I think authenticity is the buzzword of the Millennial generation. I have mixed feelings about it.
I think that from a moral perspective, we all have an obligation to be authentic in the sense that we all should be forthcoming, truthful and sincere. But I think authenticity is often conflated and misconstrued with some notion of originality, or worse -- uniqueness.
Unique is the most overused and misunderstood word in the English language. Of the things that are described as unique, maybe .1 percent are. There was a journalism professor at my alma mater who used to say, “The only thing that’s unique is my love-making.”
Well, there’s that. And snowflakes. And fingerprints.
The rest is most likely inspired by, indebted to, or derived from something else.
Some of the most beautiful artforms I can think of, from the blues to epic poetry, are steeped in a rich tradition of what would be dubbed as inauthentic by modern standards. Listen to any of the renditions of Rolling’ and Tumblin’, from Robert Johnson on up to Bob Dylan and Eric Clapton, and you will be moved just the same. They’ve all stolen from one another. By this blatant theft, they’ve also created something larger than the artists and the songs themselves.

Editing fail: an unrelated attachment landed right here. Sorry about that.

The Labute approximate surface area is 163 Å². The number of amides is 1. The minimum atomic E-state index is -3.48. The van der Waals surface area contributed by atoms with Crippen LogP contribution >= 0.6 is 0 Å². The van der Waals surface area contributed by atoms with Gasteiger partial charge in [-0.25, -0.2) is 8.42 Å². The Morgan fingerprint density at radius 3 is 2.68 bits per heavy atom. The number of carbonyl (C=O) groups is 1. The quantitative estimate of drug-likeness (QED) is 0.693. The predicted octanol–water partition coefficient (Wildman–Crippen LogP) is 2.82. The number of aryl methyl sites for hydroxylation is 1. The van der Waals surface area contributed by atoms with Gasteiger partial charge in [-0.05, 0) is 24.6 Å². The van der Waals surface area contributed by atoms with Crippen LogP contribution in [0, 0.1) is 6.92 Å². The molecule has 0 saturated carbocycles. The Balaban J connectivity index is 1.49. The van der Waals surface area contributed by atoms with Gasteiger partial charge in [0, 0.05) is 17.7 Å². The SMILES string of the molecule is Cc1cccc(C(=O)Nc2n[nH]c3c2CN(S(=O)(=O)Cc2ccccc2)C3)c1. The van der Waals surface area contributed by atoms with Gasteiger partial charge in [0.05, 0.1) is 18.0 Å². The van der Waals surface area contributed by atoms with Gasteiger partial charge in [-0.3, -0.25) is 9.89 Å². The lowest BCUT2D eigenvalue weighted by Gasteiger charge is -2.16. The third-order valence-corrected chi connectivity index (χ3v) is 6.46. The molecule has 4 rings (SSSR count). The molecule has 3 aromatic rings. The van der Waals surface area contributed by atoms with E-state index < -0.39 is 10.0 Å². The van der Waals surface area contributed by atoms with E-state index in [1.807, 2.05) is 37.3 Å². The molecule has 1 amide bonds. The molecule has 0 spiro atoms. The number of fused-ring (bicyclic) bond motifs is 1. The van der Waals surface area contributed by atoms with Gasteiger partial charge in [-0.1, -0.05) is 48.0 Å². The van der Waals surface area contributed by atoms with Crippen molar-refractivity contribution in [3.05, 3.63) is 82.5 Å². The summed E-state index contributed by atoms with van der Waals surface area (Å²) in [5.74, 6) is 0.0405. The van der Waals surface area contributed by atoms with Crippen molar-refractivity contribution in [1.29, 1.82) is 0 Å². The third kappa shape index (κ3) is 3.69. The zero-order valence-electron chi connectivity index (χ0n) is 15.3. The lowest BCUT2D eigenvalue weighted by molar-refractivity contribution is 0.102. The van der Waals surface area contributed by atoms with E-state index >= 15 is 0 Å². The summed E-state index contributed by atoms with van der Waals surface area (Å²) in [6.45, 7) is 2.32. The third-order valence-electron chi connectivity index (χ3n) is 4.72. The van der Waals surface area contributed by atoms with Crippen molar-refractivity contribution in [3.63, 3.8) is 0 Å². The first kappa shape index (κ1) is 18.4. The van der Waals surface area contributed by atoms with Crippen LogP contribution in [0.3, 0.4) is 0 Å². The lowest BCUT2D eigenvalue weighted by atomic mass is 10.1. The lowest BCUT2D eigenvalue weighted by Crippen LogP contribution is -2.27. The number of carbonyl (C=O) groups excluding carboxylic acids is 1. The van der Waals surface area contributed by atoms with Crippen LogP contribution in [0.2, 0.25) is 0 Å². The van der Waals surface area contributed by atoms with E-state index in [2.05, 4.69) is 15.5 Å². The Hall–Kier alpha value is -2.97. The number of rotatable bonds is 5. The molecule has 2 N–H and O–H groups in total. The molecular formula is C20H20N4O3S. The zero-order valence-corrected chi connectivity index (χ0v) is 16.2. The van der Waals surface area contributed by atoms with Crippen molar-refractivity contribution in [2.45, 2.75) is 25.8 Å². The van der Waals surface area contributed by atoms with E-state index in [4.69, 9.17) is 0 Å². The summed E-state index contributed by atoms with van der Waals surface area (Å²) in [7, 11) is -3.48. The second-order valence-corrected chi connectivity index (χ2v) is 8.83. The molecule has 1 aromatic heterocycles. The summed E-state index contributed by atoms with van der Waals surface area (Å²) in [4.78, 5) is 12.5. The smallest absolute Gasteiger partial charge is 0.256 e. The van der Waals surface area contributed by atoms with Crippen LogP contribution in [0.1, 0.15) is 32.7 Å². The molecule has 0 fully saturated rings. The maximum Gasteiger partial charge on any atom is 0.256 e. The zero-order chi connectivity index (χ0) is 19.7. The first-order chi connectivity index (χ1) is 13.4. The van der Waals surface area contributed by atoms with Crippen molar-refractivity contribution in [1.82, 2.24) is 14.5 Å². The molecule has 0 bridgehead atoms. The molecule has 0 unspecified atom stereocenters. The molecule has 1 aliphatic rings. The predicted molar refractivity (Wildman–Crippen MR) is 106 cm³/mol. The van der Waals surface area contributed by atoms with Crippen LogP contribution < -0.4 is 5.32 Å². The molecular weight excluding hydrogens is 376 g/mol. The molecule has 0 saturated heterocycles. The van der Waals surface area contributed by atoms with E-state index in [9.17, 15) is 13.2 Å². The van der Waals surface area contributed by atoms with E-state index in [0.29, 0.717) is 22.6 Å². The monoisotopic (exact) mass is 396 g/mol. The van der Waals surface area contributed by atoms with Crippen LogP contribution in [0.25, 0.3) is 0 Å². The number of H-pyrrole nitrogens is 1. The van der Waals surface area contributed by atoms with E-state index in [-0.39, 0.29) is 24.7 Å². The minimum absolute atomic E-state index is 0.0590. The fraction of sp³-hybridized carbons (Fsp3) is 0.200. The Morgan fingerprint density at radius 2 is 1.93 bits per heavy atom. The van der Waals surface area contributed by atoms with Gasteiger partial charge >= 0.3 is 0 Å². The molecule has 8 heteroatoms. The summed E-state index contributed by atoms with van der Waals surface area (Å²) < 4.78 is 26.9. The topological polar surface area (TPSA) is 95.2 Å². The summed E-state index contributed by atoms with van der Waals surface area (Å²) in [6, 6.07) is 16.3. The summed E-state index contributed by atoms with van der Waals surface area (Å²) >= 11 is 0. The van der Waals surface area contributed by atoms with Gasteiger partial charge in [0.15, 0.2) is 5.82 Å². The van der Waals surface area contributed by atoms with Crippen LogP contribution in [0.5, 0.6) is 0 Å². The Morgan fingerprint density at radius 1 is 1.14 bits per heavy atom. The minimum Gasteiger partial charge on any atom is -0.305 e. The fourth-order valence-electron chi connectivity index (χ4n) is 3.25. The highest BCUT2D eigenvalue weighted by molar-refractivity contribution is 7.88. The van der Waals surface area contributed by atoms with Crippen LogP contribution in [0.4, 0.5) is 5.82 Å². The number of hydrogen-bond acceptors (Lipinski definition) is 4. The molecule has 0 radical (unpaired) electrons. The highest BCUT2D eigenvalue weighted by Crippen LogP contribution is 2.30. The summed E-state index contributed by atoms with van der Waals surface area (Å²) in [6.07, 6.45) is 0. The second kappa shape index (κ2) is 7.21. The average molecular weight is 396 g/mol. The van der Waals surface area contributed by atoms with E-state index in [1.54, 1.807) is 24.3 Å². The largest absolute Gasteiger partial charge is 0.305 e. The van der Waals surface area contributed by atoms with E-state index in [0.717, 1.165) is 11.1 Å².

This is also true of epic poetry. The surviving works from ancient Greece serve as more of a document of a collective unconscious or zeitgeist than the work of one person. This idea that one blind poet named Homer came up with the Iliad and the Odyssey while wandering between Greek city states is a historically imperiled theory. It’s far more likely that Homer is an amalgamation of blues singers from ancient days, like Blind Willie McTell, Blind Willie Johnson and Blind Lemon Jefferson.
Listen to this music and read the epic poetry, and you will feel a sense of sincerity and earnestness. Truth will hit you in the face like a shotgun blast. You will experience things as each of the artists, and the amalgamation of artists that came before them did. Though none would pass the modern authenticity muster.
Authenticity, in the modern sense, is overrated. It’s a knee-jerk reaction to the post-truth era we’re living in. Those of us who still value truth are so fed up with outright deception that we reject anything that has a whiff of inauthenticity.
But what are we missing as a result of that automatic rejection? What foundational experiences and simple pleasures are we spurning, simply because others have enjoyed them or thought of them first? Authenticity, in the modern sense, has outlived its usefulness. It’s time to stop chasing shadows and enjoy a pilsner, mow a lawn, or tear down a wall.
Maybe, as a good friend pointed out to me, the most authentic thing we can do, is to acknowledge what and who inspire and influence us. More of that to come in later posts.